The post-pandemic world and changed geo-political environment has left the manufacturing industry work hard to adapt. There is a dire need to look for new raw material suppliers as well as train new staff members who undertake roles which were undertaken by others or scenarios where technology is forcing adaptation. For businesses to maintain repeatability of supply of materials requires effort and sometimes more money. In instances where no one is watching or assuring the repeatability of production, it is easier to let things slide till something drastic happens. Image 3 gives an indicator of the volumes of imports which helps us understand how much of this product is moving in the world.


The buyer of a paint or a coating material is often a subcontractor who will deliver something in between what he has been contracted to do and what is being checked by a competent authority. If the contract is not a high stake project it may not lay emphasis on who is taking the liabilities in case of nonperformance and what those liabilities could be! The assurance of performance of a paint or a coating lies in ensuring the repeatability of manufacturing and following the application process which is proven to bring out the marketed results. Whether they are used to control the reaction to fire behavior of finishing materials indoors or outdoors, or used to enhance the fire resistance capability of structural elements and other systems; the application rigor needed to deliver what is showcased in image 1 needs supervision of some sort. Let’s take a look at specific stakeholders to understand where does the control lie and where can more care be taken to ensure there are no slippages.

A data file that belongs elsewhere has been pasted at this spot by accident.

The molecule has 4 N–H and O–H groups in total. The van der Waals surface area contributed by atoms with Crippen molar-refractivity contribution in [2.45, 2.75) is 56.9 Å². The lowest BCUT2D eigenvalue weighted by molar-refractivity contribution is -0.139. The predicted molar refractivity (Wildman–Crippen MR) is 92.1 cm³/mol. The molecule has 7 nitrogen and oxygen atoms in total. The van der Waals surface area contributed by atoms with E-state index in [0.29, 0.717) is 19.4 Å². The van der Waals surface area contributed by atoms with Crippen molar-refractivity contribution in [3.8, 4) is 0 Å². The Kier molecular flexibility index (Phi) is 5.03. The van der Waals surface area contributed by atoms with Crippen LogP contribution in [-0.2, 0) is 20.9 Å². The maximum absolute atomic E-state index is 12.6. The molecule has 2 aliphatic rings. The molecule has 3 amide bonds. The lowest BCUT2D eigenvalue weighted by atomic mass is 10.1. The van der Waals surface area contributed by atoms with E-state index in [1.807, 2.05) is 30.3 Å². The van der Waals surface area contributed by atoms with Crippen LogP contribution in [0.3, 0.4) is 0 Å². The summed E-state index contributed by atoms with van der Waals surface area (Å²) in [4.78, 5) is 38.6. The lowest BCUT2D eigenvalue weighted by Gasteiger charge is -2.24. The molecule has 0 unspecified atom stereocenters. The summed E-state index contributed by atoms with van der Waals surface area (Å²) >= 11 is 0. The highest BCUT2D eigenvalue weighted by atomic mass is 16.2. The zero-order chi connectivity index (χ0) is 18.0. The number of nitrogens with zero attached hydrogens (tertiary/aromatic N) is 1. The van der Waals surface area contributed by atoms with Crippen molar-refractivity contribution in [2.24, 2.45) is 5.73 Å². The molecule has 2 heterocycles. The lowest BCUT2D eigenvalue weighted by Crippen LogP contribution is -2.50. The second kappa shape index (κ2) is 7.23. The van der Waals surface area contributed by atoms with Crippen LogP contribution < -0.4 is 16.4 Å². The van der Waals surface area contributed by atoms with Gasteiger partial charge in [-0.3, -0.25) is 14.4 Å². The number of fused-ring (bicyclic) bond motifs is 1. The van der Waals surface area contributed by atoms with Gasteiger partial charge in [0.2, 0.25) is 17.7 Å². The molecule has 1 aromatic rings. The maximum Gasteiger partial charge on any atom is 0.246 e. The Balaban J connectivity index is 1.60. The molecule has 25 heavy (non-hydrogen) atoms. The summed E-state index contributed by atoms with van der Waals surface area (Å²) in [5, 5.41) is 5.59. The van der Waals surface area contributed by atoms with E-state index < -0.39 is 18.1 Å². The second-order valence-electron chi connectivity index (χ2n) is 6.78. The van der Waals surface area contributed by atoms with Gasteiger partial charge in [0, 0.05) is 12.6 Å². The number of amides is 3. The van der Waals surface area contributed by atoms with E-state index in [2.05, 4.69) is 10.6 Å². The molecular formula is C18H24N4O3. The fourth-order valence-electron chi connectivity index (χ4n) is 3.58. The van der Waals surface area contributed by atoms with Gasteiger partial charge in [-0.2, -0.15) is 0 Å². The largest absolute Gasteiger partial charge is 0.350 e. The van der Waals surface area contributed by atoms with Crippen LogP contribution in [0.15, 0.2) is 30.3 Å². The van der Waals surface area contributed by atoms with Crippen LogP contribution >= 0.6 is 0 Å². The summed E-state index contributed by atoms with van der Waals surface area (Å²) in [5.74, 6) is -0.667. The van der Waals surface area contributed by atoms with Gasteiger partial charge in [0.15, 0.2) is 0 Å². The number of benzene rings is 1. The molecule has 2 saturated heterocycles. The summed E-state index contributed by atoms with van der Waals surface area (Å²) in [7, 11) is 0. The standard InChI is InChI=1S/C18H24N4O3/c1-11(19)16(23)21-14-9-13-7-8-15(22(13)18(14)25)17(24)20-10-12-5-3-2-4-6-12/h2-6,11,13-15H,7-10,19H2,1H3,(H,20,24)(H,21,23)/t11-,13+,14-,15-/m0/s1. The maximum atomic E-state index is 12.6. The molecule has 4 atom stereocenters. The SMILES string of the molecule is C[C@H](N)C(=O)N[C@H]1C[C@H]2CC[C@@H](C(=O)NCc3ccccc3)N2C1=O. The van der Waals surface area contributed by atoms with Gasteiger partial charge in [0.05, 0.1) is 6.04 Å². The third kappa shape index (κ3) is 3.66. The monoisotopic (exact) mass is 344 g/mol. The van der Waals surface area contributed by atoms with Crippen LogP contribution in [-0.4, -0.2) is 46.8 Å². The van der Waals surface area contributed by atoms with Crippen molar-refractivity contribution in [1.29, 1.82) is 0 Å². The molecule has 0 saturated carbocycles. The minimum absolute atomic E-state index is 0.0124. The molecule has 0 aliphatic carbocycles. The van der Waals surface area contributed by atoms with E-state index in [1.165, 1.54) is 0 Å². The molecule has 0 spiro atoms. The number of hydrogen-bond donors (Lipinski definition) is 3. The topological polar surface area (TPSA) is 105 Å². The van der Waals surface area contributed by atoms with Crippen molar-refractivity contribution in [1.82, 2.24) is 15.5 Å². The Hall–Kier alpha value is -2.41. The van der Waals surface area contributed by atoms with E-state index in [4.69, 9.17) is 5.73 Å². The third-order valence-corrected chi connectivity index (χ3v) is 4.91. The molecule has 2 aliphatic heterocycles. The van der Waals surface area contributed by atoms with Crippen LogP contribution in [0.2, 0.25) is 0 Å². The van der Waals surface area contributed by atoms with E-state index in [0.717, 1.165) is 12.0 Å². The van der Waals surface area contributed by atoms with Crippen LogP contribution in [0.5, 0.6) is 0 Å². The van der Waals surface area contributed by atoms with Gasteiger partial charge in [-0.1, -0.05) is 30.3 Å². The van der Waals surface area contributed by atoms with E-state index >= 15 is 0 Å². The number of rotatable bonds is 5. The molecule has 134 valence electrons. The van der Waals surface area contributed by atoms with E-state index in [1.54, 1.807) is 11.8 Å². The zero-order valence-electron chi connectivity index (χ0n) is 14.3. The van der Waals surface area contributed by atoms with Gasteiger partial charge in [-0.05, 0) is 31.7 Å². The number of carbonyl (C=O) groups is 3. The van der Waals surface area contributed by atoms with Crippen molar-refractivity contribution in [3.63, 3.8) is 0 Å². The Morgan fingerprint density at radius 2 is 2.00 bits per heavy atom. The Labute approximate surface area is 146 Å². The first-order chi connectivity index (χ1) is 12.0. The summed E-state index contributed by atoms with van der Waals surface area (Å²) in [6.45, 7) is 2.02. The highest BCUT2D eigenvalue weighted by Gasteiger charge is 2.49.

Whatever the type of construction; it would involve a structure to be protected by fire and it would have interior and exterior finishing done. In certain instances, the extent could be minimal but a mechanism of assurance needs to be in place. Correct implementation starts with the ‘owner’ realising that a risk of fire exists, special attention needs to be given to ensuring it does not spread in the interior/ exterior and that the structure needs a protection measure. The owner may not always be fully aware as the potentially affected entity due to a fire could be the ‘insurer’ or ‘occupier’. This is not a desirable situation but is very prevalent.


The changing supply chains, transport as well and storage have a direct impact on the assurance of promised performance. A relatable example is comparing the effort required to bring about repeatability between cooking a dish of any cuisine versus fixing together and modular furniture pieces. Getting the repeatability in the taste of a dish requires a slightly more rigorous process.


The owners should keep in mind that the probabilities of fires are higher than what they used to be. Combined with the changing landscape of materials and manpower, there needs to exist a more robust framework to check and assure these two aspects bring about increased assurance. Relying on the minimum regulations set by the local government or jurisdiction (which might not be updated) may not be sufficient.